Every day, we’re reminded that Black Twitter holds a wealth of knowledge. In today’s episode of “I Was Today Years Old,” one Twitter user presented the prompt, “In the mood for some random Black industry facts. What y’all got for me?” Journalist and author, Michael Harriott, replied with a jaw-dropping tidbit that could easily have been a question on Jeopardy.
“This black singer had an idea for a movie called ‘Dreams’ but the singer’s OWN LABEL wanted a white actor to play the lead,” he began. “The singer refused. So they gave the singer a tiny ‘black film’ budget, gave him the role (instead of John Travolta) & changed the title to [what we now know as] Purple Rain.”
Although many were surprised to learn this information, this isn’t the first time this fact has surfaced. In April 2016, a week after Prince’s untimely death, a conversation with Albert Magnoli—director of Purple Rain—surfaced in Rolling Stone about the singer’s “cinematic breakthrough.”
Magnoli revealed that the film was being passed up by countless directors, but he convinced Prince that he was the one needed to convey his story in its visual manner. Initially, Prince and his management team were equally footing $500,000 to fund the film, but when it made its way to Warner Bros., their first request was to cast John Travolta.
Magnoli recalled, “I said to the Warners guys, ‘Guys, this is not going to happen. This is unacceptable. What we have going for us is authenticity.’ They were shocked. I said, ‘Next question.'” Even Apollonia teased, “I love John, but I don’t think—in high heels and Jheri curl and purple velvet, I don’t think that would’ve worked.”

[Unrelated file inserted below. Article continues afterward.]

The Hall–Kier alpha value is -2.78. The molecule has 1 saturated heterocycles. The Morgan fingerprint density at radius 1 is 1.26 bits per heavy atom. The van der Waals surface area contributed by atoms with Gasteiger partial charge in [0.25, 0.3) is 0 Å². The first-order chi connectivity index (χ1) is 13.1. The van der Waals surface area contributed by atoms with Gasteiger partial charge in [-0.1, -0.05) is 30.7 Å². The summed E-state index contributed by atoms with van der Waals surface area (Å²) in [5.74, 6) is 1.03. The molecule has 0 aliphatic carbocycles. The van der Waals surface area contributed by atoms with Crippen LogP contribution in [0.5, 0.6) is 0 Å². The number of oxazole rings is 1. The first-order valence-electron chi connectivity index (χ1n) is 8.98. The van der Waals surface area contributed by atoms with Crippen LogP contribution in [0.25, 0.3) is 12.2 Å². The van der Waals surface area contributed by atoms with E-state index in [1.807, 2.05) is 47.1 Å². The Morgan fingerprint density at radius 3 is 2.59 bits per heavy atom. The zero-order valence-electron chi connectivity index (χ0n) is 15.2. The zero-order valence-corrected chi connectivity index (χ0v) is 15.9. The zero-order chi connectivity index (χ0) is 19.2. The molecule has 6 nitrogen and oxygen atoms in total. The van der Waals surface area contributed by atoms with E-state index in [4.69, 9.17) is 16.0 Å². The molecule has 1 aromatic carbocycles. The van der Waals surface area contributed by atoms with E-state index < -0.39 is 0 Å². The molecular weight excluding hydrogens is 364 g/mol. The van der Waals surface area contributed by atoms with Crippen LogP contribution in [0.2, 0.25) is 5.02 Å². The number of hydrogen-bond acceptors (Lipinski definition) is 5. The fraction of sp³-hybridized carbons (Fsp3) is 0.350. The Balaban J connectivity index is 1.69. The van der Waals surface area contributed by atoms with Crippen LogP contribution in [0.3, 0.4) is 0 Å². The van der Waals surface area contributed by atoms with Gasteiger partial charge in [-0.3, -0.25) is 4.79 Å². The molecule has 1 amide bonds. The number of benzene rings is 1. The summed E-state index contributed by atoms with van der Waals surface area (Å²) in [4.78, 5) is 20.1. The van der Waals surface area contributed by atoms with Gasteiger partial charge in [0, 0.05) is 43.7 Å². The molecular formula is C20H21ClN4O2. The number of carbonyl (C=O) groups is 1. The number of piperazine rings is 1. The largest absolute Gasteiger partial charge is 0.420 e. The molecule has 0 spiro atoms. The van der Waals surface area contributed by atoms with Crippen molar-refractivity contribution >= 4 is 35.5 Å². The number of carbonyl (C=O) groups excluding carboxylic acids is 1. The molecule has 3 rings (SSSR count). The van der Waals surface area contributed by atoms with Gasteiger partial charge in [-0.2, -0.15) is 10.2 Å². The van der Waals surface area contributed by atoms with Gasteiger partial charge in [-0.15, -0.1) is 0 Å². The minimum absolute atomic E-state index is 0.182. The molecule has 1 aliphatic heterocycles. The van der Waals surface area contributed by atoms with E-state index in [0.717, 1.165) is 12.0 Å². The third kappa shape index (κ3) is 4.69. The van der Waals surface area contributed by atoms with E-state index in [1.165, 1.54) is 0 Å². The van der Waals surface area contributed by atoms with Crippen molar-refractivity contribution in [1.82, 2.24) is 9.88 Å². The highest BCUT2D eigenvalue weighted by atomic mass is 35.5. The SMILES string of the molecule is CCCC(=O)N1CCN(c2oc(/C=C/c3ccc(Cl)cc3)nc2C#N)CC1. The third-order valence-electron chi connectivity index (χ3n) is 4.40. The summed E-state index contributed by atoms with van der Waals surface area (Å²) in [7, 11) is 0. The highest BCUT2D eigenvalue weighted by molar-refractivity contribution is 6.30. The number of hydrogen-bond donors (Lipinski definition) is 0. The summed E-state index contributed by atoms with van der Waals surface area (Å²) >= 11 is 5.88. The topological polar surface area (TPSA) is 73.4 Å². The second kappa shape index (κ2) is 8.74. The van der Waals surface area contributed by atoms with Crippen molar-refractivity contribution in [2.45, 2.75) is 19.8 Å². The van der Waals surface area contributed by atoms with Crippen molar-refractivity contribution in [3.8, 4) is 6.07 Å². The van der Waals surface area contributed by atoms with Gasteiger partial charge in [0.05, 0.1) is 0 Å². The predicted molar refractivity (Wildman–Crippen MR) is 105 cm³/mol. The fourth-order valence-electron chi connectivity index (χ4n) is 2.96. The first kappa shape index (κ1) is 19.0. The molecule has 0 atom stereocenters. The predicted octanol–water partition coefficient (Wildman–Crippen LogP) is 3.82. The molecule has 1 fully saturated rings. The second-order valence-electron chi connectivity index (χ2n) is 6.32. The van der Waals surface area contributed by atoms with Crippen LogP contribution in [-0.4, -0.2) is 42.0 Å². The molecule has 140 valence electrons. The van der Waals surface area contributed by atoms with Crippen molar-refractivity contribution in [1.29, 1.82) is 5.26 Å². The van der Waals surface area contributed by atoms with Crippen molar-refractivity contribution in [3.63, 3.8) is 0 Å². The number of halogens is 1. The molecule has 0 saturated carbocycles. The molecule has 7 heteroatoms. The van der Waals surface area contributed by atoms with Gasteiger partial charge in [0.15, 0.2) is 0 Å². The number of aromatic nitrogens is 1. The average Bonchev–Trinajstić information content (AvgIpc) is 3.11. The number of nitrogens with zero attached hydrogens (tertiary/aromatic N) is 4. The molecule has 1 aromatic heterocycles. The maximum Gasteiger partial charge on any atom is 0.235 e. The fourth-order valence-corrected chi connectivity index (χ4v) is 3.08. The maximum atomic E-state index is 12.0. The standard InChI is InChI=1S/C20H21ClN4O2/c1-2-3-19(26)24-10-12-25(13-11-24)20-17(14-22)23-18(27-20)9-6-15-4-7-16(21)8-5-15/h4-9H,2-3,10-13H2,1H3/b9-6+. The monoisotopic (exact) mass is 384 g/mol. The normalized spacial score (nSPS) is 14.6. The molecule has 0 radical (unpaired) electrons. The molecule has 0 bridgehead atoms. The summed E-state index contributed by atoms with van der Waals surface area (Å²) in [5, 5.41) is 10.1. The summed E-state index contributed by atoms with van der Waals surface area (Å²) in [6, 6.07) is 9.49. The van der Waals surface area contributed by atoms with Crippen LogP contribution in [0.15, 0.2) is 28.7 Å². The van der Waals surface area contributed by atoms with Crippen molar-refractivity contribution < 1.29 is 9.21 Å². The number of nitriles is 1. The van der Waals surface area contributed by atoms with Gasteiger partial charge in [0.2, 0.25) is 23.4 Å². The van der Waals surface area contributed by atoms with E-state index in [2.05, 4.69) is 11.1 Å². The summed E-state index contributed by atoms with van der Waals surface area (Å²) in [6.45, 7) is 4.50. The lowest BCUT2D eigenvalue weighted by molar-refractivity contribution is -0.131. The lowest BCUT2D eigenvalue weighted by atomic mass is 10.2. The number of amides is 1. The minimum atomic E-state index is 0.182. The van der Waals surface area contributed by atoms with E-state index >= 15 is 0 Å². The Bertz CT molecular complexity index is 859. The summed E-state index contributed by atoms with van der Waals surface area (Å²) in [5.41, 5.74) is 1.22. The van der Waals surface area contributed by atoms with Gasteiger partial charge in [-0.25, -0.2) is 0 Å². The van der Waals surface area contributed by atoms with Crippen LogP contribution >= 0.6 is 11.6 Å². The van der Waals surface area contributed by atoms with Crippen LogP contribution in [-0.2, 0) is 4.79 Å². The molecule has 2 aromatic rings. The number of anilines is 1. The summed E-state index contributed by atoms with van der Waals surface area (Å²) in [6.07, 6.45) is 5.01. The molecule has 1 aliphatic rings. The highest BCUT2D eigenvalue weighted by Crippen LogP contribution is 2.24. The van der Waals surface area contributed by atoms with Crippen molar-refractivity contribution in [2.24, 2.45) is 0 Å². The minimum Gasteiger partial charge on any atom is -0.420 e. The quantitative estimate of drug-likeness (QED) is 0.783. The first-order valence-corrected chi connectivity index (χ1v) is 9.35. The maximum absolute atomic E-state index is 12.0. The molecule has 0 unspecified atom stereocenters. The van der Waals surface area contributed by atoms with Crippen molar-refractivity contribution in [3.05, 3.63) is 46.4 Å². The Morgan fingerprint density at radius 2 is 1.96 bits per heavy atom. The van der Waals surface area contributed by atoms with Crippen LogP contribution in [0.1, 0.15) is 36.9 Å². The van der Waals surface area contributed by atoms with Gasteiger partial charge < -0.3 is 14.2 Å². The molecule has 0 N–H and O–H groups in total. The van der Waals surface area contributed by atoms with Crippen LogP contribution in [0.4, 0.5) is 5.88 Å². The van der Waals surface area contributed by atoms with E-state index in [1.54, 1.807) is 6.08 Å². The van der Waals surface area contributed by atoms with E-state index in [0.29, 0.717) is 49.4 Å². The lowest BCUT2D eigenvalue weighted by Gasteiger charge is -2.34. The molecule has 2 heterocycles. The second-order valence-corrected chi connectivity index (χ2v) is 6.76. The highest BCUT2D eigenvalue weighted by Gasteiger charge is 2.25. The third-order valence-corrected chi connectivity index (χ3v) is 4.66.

Warner Bros. were also against the film’s content itself. “The development people came to [Magnoli] and said, ‘The script is sexist and misogynistic and violent and erotic, and it puts down women.’ They’re looking at a PG-13 concept. I’m saying, ‘No, it’s an R. It’s a brutal story with a lot of darkness in it.'”
Though they continued to nitpick the 1984 film (even as it began making rounds with theater screenings), its soundtrack garnered two Oscar wins, earned over $70 million in box office sales, and catapulted Prince’s career. During its opening week, the crooner became the first artist to simultaneously have a No. 1 album, single, and film in the country, reported to Rolling Stone.
There are varying reports that Richard Pryor wanted to produce Purple Rain, but former football player and Hall of Famer Jim Brown felt Prince was too feminine for his liking—as shared in the 2013 documentary, Richard Pryor: Omit The Logic. However, others say that Brown didn’t pass on the film, but Pryor, rather, lowballed the funding.
Either way, Purple Rain is now streaming on HBO Max. Watch the trailer below.